Invokes the block, setting the block's parameters to the values in params using something close to method calling semantics. Returns the value of the last expression evaluated in the block.

a_proc = Proc.new {|scalar, *values| values.map {|value| value*scalar } }
a_proc.call(9, 1, 2, 3)    #=> [9, 18, 27]
a_proc[9, 1, 2, 3]         #=> [9, 18, 27]
a_proc.(9, 1, 2, 3)        #=> [9, 18, 27]
a_proc.yield(9, 1, 2, 3)   #=> [9, 18, 27]

Note that prc.() invokes prc.call() with the parameters given. It's syntactic sugar to hide “call”.

For procs created using lambda or ->() an error is generated if the wrong number of parameters are passed to the proc. For procs created using Proc.new or Kernel.proc, extra parameters are silently discarded and missing parameters are set to nil.

a_proc = proc {|a,b| [a,b] }
a_proc.call(1)   #=> [1, nil]

a_proc = lambda {|a,b| [a,b] }
a_proc.call(1)   # ArgumentError: wrong number of arguments (given 1, expected 2)

See also Proc#lambda?.

Returns the number of mandatory arguments. If the block is declared to take no arguments, returns 0. If the block is known to take exactly n arguments, returns n. If the block has optional arguments, returns -n-1, where n is the number of mandatory arguments, with the exception for blocks that are not lambdas and have only a finite number of optional arguments; in this latter case, returns n. Keyword arguments will be considered as a single additional argument, that argument being mandatory if any keyword argument is mandatory. A proc with no argument declarations is the same as a block declaring || as its arguments.

proc {}.arity                  #=>  0
proc { || }.arity              #=>  0
proc { |a| }.arity             #=>  1
proc { |a, b| }.arity          #=>  2
proc { |a, b, c| }.arity       #=>  3
proc { |*a| }.arity            #=> -1
proc { |a, *b| }.arity         #=> -2
proc { |a, *b, c| }.arity      #=> -3
proc { |x:, y:, z:0| }.arity   #=>  1
proc { |*a, x:, y:0| }.arity   #=> -2

proc   { |a=0| }.arity         #=>  0
lambda { |a=0| }.arity         #=> -1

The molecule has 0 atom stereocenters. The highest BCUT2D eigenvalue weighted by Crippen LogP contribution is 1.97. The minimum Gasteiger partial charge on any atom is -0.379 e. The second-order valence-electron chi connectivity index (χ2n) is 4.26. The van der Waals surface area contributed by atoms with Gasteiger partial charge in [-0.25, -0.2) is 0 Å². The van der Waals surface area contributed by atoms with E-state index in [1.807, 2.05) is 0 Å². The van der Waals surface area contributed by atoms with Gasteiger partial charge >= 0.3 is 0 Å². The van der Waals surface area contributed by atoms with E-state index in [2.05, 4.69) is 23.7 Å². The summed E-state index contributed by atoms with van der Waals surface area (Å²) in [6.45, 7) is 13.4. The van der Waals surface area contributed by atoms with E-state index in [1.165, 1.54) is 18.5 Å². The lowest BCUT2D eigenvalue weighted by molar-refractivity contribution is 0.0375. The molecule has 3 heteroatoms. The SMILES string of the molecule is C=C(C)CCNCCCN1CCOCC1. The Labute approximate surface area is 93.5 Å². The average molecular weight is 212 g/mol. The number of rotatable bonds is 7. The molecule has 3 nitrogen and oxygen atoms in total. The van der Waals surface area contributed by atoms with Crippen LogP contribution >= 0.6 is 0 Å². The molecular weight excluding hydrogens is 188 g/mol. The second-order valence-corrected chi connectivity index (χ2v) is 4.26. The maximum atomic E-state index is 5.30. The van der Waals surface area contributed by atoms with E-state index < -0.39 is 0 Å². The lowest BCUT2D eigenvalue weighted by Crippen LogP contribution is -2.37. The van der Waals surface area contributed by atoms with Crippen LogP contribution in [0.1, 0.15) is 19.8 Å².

proc   { |a=0, b| }.arity      #=>  1
lambda { |a=0, b| }.arity      #=> -2
proc   { |a=0, b=0| }.arity    #=>  0
lambda { |a=0, b=0| }.arity    #=> -1
proc   { |a, b=0| }.arity      #=>  1
lambda { |a, b=0| }.arity      #=> -2
proc   { |(a, b), c=0| }.arity #=>  1
lambda { |(a, b), c=0| }.arity #=> -2
proc   { |a, x:0, y:0| }.arity #=>  1
lambda { |a, x:0, y:0| }.arity #=> -2

Returns the binding associated with prc.

def fred(param)
  proc {}
end

b = fred(99)
eval("param", b.binding)   #=> 99

Invokes the block, setting the block's parameters to the values in params using something close to method calling semantics. Returns the value of the last expression evaluated in the block.

a_proc = Proc.new {|scalar, *values| values.map {|value| value*scalar } }
a_proc.call(9, 1, 2, 3)    #=> [9, 18, 27]
a_proc[9, 1, 2, 3]         #=> [9, 18, 27]
a_proc.(9, 1, 2, 3)        #=> [9, 18, 27]
a_proc.yield(9, 1, 2, 3)   #=> [9, 18, 27]

Note that prc.() invokes prc.call() with the parameters given. It's syntactic sugar to hide “call”.

For procs created using lambda or ->() an error is generated if the wrong number of parameters are passed to the proc. For procs created using Proc.new or Kernel.proc, extra parameters are silently discarded and missing parameters are set to nil.

a_proc = proc {|a,b| [a,b] }
a_proc.call(1)   #=> [1, nil]

a_proc = lambda {|a,b| [a,b] }
a_proc.call(1)   # ArgumentError: wrong number of arguments (given 1, expected 2)